Lavaux forms a landscape where nature and human beings are in perfect symbiosis. Mankind lives harmoniously within the given environment, relying primarily on the rocky banks then building stonewalls elsewhere.
Lavaux is primarily a structured landscape where the main shapes reflect the rocky geological formations beneath the surface. The various levels were formed through the natural process of erosion which led to hills made of steps on which vines grew. To the East, the Mont-Pèlerin banks took up the role of structuring. To the West, these slopes became more indistinct due to the progressive disappearance of the banks.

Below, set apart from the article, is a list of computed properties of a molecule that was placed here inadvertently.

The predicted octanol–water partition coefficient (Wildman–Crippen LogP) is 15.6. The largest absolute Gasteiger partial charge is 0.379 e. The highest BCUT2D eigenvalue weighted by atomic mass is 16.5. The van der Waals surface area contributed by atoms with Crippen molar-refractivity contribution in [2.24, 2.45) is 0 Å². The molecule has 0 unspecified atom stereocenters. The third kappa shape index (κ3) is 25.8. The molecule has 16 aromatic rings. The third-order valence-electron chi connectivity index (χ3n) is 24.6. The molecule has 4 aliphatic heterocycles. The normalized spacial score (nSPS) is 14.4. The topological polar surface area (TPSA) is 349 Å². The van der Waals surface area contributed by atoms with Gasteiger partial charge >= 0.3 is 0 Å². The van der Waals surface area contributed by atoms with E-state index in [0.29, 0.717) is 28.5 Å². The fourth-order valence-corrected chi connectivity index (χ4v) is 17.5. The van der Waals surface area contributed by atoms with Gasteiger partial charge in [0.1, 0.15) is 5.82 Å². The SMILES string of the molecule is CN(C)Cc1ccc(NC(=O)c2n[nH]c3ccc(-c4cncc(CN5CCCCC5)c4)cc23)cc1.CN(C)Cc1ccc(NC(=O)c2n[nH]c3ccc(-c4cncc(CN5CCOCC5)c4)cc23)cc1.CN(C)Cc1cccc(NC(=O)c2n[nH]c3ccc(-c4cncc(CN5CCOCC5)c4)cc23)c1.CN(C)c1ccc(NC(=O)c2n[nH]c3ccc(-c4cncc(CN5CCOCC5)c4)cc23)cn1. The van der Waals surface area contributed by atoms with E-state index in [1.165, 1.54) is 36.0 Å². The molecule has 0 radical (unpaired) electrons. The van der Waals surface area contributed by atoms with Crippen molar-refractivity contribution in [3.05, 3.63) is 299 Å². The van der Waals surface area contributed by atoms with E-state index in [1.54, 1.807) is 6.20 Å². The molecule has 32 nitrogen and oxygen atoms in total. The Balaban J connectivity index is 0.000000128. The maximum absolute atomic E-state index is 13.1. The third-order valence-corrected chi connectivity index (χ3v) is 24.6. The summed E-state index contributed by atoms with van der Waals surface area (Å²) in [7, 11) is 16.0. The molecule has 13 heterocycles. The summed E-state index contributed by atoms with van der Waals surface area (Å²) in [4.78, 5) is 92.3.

What rendered the Lavaux landscape remarkable is mankind’s exploitation of the land. Local inhabitants converted the landscape to make it suitable for farming. Lavaux is a landscape shaped by man.
Man Adapted to his Environment
During this process, societies who transformed this land conformed to the morphological context. Thus, at the foot and on the sides of Mont-Pèlerin, where the slope is more moderate and the climate is more humid, the foot and peak only, separated by the slope’s gradient, were cleared. The tops of the banks, useless or even too dangerous for farming, were left as forest.
The steepest parts of Lavaux where the highest and the closest banks are found were exploited and terraced for winegrowing. In several places, the slopes were transformed into walls which separate vineyards into terraces. Occasionally, these banks nowadays form artificial strengthening walls.
Source : REYNARD, Emmanuel, « Géographie », in Lavaux, Vignoble en terrasses face au lac et aux Alpes, Lavaux World Heritage Site Application File for UNESCO, Cully, January 2006, pp. 40-42